But Hampton folks enjoy the beautiful in music and no one will deny that we had a treat in the Hendry's execution at the piano and upon the cornet; in the work of the Clifford Foote Trio and specially in the truly admirable work of the Misses Melamet, and Miss Edgar from Baltimore. Not in a long time have our people been held in such breathless attent to a violinist's rare execution as to that of the gifted Miss Edgar. And the loyalty of our devotion was pretty well divided between the Misses Melamet, Miss Margaret, most delightful soprano and Miss Elsie, rich sympathetic contralto, whose voice has remarkable compass. Her work as accompanist was in fine taste and much skill. No other of our entertaining groups was so lavish in response to repeated encores, and none has left a pleasanter remembrance in our hearts.
It is not at all surprising that this first attempt to get Hampton folks acquainted with the Chautauqua should be an expense to the contract signers. If we as a community have taken in even a fraction of the great messages in this program Hampton can never again be what it was a week ago. Knowing what we do today of the work of the Radcliffe Chautauqua ought we not to get together at once, not twenty but forty of us and engage this company for suitable date in spring or fall of 1922? The treasurer of the local committee has a contract form. For the sake of real community uplift, for the sake of our developing and most promising young people and boys and girls, are you ready to be one of the forty? Many hands make light work.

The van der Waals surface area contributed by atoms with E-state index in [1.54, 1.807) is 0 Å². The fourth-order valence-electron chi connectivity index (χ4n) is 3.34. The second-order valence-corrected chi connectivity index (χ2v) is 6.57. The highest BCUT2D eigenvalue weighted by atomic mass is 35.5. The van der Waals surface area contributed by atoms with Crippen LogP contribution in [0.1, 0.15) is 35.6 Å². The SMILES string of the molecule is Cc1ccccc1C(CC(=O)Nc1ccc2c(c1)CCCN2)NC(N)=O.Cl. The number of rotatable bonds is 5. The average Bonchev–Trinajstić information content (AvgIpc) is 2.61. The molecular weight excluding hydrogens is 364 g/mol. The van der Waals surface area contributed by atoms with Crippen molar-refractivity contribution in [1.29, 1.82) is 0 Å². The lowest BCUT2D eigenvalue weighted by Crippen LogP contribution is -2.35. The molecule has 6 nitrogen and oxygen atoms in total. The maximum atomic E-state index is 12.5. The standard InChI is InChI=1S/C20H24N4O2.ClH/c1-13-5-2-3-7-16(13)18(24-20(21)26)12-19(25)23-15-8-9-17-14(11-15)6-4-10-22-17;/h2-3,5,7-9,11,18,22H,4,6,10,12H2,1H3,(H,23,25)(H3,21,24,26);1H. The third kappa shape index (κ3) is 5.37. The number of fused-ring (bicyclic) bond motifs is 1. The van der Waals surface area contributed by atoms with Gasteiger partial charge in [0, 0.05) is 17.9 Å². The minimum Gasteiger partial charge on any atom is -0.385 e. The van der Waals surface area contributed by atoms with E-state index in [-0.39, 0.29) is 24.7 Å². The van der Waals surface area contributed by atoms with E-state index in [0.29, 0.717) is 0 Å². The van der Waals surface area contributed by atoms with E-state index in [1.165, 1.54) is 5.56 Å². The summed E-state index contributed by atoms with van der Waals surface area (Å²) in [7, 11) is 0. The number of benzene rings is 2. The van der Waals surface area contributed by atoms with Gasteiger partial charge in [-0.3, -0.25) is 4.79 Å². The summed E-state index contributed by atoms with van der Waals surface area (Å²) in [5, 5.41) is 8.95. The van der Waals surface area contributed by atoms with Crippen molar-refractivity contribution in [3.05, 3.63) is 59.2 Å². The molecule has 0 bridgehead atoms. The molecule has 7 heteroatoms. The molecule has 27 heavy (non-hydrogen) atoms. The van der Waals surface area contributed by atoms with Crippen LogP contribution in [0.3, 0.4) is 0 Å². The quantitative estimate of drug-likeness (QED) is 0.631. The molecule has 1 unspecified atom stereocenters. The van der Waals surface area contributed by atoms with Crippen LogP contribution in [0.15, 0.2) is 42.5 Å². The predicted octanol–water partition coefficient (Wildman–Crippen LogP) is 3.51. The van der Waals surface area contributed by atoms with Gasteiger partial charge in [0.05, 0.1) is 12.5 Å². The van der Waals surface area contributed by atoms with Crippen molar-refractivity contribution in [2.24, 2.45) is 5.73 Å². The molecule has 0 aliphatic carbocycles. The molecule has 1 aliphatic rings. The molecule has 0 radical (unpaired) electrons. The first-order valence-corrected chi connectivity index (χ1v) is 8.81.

The Board of Trade gambol and dancing carnival held at the new dance hall last Thursday was a great success in every way. More than 4,000 people attended the whist and dancing parties and over $1,000 was realized by the association.
Whist and bridge parties were the features of the afternoon and prizes were won as follows: Mrs. E. H. Bigelow of Ayer, Mass., first prize; Mrs. A. C. Gray of Providence, R. I., second prize and Mrs. C. R. Blake of Nashua, third prize.
The novelties during the evening were entertainments by noted vaudeville actors summering at the beach, moon dances, confetti battles and snow scenes. Local girls did fancy dancing.
Glade path, the road leading to St. Patrick's church, has been made a one way street. This ruling is in effect only on Sunday mornings because of the heavy traffic to and from the Catholic church, entering at Glade Path and leaving by a new road joining onto Highland ave.
L. C. Ring, one of the heaviest losers in the recent fire, has completed a garage and it will be ready for business any time now. It is a fireproof building constructed of cement blocks and has a capacity of 125 cars besides a repair room, office and rest room.